Gold-Silver ratio, Gold/Silver or Gold-to-Silver ratio measures the amount of Silver required to purchase one ounce of Gold. Gold-Silver ratio had been in use since the 1970’s when the United States fixed the ratio to 15:1; meaning that 15 troy ounces of Silver were required to purchase one ounce of Gold.
The Gold-to-Silver ratio is widely used among the investing community and is one of the many ways to determine whether Gold or Silver is overpriced. The Gold/Silver ratio helps traders in timing their trades on either Gold or Silver spot or futures contracts. A widely accepted principle, using the Gold/Silver ratio is that when the ratio is at the higher end of the scale, it shows that Silver is underpriced in relation to Gold and thus warrants that Gold will underperform Silver. Similarly, when Gold/Silver ratio is at the lower end of the scale, it shows that Gold is underpriced to Silver indicating that it is a good time to buy Gold in relation to Silver.
Gold-Silver ratio – How are prices derived?
Obvious from the name “Gold-Silver” ratio, it is nothing but a ratio chart between Gold and Silver. Just as one would use a simple currency pair to trade, such as EUR/USD, so it is the same with the Gold/Silver ratio. With currencies, you are merely buying or selling one currency relative to the other. Therefore, if you believed that EUR was under performing, you could buy EUR and sell USD, or vice versa.
The calculation of the Gold-Silver ratio is:
Current Gold Price / Current Silver Price = Ratio
If Gold was currently trading at $1200 and Silver was trading at $15, then the Gold/Silver ratio would be 1200/15 = 80
There are much Bullion related websites that offer an up to date Gold/Silver ratio, but you can construction your own as well. The chart below shows an updated Gold/Silver ratio which is currently at $80.21
How to use the Gold/Silver Ratio Chart?
When using the Gold Silver chart, most traders confuse this as a way to buy or sell Gold or Silver. But this is not how it works. The following chart below shows the Gold/Silver ratio chart followed by the individual Gold and Silver charts.
It should be obvious by the chart above as to the use of Gold/Silver chart. This is evident in the Gold/Silver ratio’s rally off 50 to the 75 level meaning that Gold would outperform Silver. Between these periods, both Gold and Silver fell. But Gold’s decline was lesser than that of Silver. Gold lost -25.66%, while Silver’s losses were bigger, -47.6%.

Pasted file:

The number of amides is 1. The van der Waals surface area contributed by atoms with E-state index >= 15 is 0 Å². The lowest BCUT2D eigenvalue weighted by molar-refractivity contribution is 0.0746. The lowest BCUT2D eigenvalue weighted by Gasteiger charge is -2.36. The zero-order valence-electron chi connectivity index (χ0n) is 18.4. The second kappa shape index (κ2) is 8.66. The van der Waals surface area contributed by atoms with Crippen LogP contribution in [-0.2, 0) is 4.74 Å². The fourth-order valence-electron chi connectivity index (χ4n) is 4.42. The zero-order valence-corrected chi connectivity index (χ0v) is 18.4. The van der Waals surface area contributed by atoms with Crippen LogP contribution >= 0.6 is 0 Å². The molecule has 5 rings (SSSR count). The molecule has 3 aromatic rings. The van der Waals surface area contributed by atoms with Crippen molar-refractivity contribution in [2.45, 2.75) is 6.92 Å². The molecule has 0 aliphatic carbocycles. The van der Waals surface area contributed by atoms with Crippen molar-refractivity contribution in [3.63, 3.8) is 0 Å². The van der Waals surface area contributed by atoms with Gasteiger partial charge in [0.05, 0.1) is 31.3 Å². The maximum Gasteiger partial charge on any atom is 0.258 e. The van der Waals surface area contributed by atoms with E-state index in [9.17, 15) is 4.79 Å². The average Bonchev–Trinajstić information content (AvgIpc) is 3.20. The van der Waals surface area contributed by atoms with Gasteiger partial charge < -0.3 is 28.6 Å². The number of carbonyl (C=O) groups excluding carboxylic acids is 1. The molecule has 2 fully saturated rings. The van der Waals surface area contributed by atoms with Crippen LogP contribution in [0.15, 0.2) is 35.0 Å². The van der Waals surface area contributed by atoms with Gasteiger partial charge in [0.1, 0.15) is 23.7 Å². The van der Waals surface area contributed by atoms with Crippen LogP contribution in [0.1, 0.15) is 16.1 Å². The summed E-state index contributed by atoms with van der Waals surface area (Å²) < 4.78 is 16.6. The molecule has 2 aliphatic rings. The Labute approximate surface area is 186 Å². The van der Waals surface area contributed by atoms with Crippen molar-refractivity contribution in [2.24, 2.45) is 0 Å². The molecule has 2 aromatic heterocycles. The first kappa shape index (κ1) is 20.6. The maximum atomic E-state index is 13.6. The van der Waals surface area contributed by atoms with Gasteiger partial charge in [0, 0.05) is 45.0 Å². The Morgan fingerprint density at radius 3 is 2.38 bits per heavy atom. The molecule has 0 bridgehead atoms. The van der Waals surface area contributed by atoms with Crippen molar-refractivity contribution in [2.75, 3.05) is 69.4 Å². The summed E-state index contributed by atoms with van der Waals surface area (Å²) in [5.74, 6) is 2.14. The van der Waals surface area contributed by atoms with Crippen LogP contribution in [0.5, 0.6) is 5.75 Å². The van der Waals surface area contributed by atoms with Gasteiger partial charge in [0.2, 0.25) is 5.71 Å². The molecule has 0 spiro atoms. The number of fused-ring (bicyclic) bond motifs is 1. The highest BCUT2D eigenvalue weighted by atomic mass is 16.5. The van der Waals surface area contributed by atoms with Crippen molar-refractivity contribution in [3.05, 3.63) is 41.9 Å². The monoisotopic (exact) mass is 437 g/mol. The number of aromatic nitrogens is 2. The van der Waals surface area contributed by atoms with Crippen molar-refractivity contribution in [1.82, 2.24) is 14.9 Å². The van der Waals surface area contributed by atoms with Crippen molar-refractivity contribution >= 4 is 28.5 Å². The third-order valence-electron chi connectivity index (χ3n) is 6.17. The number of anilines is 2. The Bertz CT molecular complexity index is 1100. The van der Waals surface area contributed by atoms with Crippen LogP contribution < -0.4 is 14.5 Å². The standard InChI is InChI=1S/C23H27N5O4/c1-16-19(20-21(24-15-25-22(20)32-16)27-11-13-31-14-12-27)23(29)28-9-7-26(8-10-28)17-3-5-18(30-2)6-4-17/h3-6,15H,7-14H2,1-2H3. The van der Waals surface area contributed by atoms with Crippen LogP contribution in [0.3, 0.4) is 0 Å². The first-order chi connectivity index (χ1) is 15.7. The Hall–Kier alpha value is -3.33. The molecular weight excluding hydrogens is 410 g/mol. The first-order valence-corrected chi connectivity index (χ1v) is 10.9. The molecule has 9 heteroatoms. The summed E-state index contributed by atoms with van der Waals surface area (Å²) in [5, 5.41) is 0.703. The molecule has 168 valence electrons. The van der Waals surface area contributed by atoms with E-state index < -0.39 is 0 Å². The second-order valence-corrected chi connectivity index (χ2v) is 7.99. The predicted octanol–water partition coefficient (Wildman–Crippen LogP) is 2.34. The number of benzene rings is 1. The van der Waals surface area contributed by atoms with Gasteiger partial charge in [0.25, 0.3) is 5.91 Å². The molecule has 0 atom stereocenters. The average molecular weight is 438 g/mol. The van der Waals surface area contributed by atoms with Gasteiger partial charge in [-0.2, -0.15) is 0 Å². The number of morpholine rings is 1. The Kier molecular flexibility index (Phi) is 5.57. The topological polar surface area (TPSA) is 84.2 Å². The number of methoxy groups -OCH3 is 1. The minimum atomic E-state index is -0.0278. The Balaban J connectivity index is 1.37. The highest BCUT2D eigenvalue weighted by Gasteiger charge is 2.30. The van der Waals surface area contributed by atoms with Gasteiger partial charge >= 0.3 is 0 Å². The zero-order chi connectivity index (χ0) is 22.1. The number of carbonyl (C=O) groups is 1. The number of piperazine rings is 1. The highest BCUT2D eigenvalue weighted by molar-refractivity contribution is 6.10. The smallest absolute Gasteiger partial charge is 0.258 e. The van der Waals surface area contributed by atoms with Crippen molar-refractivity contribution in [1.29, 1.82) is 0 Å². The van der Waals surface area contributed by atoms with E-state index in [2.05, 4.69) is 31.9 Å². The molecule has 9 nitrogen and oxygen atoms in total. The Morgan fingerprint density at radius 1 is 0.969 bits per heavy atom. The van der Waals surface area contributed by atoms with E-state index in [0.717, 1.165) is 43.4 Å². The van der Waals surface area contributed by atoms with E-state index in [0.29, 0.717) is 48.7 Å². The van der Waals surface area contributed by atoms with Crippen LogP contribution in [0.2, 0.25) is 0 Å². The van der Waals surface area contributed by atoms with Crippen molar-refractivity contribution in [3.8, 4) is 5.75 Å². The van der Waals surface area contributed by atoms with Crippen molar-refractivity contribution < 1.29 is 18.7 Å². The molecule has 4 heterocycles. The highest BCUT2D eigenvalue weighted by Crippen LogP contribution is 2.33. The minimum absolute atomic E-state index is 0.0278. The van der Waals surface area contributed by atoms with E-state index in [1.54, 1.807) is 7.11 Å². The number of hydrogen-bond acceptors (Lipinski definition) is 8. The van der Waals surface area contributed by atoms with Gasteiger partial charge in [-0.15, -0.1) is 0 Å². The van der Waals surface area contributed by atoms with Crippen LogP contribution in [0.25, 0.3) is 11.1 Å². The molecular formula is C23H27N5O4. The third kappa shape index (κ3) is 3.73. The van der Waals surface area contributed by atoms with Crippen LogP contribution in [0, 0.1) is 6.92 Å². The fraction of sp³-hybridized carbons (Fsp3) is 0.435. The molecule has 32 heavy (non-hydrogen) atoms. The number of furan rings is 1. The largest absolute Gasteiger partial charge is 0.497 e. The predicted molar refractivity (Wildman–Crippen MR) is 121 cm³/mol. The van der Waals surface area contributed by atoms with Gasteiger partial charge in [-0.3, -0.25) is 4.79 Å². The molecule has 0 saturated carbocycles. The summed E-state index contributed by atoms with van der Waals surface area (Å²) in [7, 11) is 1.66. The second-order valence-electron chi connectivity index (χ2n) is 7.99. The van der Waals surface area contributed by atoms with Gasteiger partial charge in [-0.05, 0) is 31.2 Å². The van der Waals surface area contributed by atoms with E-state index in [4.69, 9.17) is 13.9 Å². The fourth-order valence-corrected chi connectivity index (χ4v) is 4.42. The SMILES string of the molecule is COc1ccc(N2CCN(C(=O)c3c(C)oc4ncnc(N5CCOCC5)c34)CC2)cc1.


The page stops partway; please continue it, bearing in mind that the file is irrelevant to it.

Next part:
After the Gold/Silver ratio had peaked above 75, it started to decline, meaning that Silver would outperform Gold. The following periods of decline in the Gold/Silver ratio, Gold rallied 80.70%, while Silver gained 327.17%.
As you can realize, the Gold/Silver chart is a tool which helps you to allocate your portfolio into either Gold or Silver. It does not tell you whether Gold or Silver or both will rally or not. This is subject to the individual analysis of both the metals in question.
What is the current state of the Gold/Silver ratio?
Analyzing the current state of the Gold/Silver ratio, we notice that the ratio has been in a steady uptrend, rising from the 50 level and currently back above the 75 level. We now know that Gold was outperforming Silver since late 2011. Indeed, Gold prices fell only -30.57% in the period, while Silver lost -57.02% in the periods.
Moving to a mover shorter time frame and applying the Gold/Silver ratio since 2016 January, you can see that the ratio chart has been moving higher between 75 and 80. It is obvious from the chart that Gold was to outperform Silver, which was the case. On a year to date basis, Gold has gained 14.46%, compared to Silver’s 9.90% return.
Looking ahead, if the Gold/Silver ratio starts to fall from the current levels moving back to 50, we can deduce that Silver will outperform Gold. In other words, if the precious metals resume their bearish trend, Silver’s losses will be lesser than Gold, or if the precious metals continue to move higher, Silver’s gains will surpass that of Gold.
For traders who have a special interest in trading the precious metals or their relative assets such as mining stocks or ETF’s the Gold/Silver ratio can be a very helpful tool for understanding which of the two metals are more likely to yield bigger returns in relation to the other.